Students expressed concern over who is responsible when communication errors occur, particularly when a client's child is acting as a translator during a conversation about health problems in a family pet. While growing up, Rivera herself and her siblings helped translate for their parents when they needed to communicate with bank tellers and doctors.

Some of the students also indicated they did not know how to discourage use of home remedies without offending clients, Rivera said. She recommended that the students focus on client education but exercise care with their tone and the pace at which they talk, maintaining a balance that allows clients to understand without offending them with overly slow pronunciation.

Rivera also suggested avoiding assumptions about people's perceived value of veterinary care.

Dr. Karen L. Jacobsen, a veterinarian in Athens, Ga., said immigration has had a noticeable impact on the dairy industry. As part of her dairy consulting business, she teaches veterinarians, farm owners, and dairy employees how to communicate in English and Spanish, and she has authored a book and CD set titled "Easy Dairy Spanish."

"Certainly in bovine veterinary medicine there's been a lot of interest in veterinarians learning Spanish," Dr. Jacobsen said.

During her 22 years as a professor and a large animal clinician, Dr. Jacobsen was often asked to provide labor training and translation on farms. The demand led her to develop the classes and educational materials that are now used by veterinarians, dairy farmers, and farm employees.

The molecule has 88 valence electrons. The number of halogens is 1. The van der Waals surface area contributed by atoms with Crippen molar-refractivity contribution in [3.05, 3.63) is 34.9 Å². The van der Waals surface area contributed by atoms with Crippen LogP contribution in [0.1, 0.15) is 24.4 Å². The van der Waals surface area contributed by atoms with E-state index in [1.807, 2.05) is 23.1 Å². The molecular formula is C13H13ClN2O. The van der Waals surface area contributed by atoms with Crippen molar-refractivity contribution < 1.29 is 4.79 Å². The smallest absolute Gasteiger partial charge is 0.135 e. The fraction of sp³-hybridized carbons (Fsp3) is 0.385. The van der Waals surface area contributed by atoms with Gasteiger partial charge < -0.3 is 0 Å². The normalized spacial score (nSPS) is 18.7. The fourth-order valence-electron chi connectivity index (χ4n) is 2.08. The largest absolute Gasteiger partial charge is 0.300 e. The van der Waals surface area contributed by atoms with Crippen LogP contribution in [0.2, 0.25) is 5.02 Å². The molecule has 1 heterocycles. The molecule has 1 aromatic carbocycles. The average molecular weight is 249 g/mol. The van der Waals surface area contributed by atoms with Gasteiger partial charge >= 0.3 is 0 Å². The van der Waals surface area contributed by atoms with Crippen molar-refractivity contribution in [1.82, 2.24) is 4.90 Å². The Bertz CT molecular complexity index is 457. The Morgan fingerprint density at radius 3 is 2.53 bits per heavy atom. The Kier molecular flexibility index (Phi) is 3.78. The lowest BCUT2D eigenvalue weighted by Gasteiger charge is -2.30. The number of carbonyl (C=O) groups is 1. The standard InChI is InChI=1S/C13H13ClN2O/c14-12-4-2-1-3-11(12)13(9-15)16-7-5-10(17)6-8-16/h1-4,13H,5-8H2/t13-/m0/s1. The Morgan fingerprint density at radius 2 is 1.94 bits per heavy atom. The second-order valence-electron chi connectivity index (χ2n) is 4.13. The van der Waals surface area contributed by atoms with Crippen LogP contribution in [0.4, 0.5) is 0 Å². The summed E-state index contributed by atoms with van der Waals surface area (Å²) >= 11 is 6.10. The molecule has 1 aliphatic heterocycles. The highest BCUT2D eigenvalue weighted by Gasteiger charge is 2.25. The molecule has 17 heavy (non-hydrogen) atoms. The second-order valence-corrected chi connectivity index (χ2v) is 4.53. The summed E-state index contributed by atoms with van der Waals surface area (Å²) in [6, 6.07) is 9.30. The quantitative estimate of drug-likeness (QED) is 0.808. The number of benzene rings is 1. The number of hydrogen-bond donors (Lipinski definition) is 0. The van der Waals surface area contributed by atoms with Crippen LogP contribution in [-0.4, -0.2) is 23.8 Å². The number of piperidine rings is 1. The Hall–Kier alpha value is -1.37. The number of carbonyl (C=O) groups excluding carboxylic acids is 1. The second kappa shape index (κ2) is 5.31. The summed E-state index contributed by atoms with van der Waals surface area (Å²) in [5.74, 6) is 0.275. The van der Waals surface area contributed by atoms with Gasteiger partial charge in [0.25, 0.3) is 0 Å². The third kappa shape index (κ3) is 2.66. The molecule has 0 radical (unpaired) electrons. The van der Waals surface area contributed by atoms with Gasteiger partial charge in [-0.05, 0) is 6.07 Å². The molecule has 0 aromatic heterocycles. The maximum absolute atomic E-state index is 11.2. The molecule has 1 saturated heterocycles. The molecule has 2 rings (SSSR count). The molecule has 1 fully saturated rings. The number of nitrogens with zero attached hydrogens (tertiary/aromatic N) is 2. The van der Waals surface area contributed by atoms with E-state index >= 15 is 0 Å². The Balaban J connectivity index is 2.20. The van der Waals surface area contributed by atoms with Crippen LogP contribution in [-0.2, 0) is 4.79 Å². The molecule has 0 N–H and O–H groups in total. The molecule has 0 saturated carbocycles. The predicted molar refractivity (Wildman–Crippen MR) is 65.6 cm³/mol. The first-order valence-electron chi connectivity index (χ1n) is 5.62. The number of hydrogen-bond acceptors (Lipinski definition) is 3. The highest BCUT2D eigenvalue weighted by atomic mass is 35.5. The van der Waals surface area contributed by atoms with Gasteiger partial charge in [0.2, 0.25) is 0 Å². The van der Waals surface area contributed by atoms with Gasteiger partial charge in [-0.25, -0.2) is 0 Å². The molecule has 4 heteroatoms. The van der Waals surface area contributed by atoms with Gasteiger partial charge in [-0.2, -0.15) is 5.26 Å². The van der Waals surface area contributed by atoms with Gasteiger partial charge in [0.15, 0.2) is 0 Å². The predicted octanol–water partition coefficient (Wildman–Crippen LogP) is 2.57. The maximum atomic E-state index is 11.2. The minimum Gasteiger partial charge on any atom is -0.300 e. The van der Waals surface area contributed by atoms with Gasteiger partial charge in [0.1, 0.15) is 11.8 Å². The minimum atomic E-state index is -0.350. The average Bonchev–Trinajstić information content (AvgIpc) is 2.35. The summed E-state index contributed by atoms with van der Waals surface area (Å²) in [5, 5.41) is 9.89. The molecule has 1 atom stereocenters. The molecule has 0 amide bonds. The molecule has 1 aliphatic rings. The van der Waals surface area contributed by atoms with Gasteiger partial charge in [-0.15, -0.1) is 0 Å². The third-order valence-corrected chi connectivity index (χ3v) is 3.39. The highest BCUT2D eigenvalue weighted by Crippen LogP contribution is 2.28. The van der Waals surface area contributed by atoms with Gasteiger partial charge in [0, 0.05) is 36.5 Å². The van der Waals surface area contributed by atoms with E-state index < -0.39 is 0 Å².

One of Dr. Jacobsen's clients owns and milks 600 cows and speaks only English, but his herdsman speaks only a small amount of English. She works with the herdsman and serves as a liaison between him and the owner.

"Being able to talk to the people in the parlor and explain to them what you want done—I think there's a lot of interest among bovine veterinarians," Dr. Jacobsen said.

Greenhill is seeing veterinary students initiate programs to work with clients across cultures or institute language education for them.

Hispanic students surveyed in the past two years at career fairs hosted by the AAVMC have shown almost equal interest in small animal and production animal medicine, Greenhill said.

Data from the U.S. Census Bureau indicate about 1,300 of the 60,000 veterinarians who responded for the 2000 census identified themselves as Hispanic, and they represented about 2 percent of practitioners. About 5 percent of physicians and surgeons, 4 percent of dentists, and 3 percent of pharmacists identified themselves as Hispanic.

Since January 2000, just more than 200 veterinarians from 15 Latin American countries have become certified through the AVMA Educational Commission for Foreign Veterinary Graduates program to meet the educational prerequisite for licensure eligibility to work in the United States. Those countries are Argentina, Bolivia, Brazil, Chile, Colombia, Costa Rica, Cuba, the Dominican Republic, Ecuador, Guatemala, Mexico, Paraguay, Peru, Uruguay, and Venezuela.

Overall, about 360 veterinarians from those countries have become certified through the ECFVG since the commission was formed in the early 1970s, including about 125 who graduated from veterinary colleges in Mexico. More than 4,400 veterinarians have become certified through the ECFVG in the past 40 years.

An increase in Hispanic veterinarians could increase trust and access among some populations and reduce potential disparities in care sought for their pets, Greenhill said. She suspects that increased diversity in veterinary medicine will improve the health of animals in minority and immigrant communities.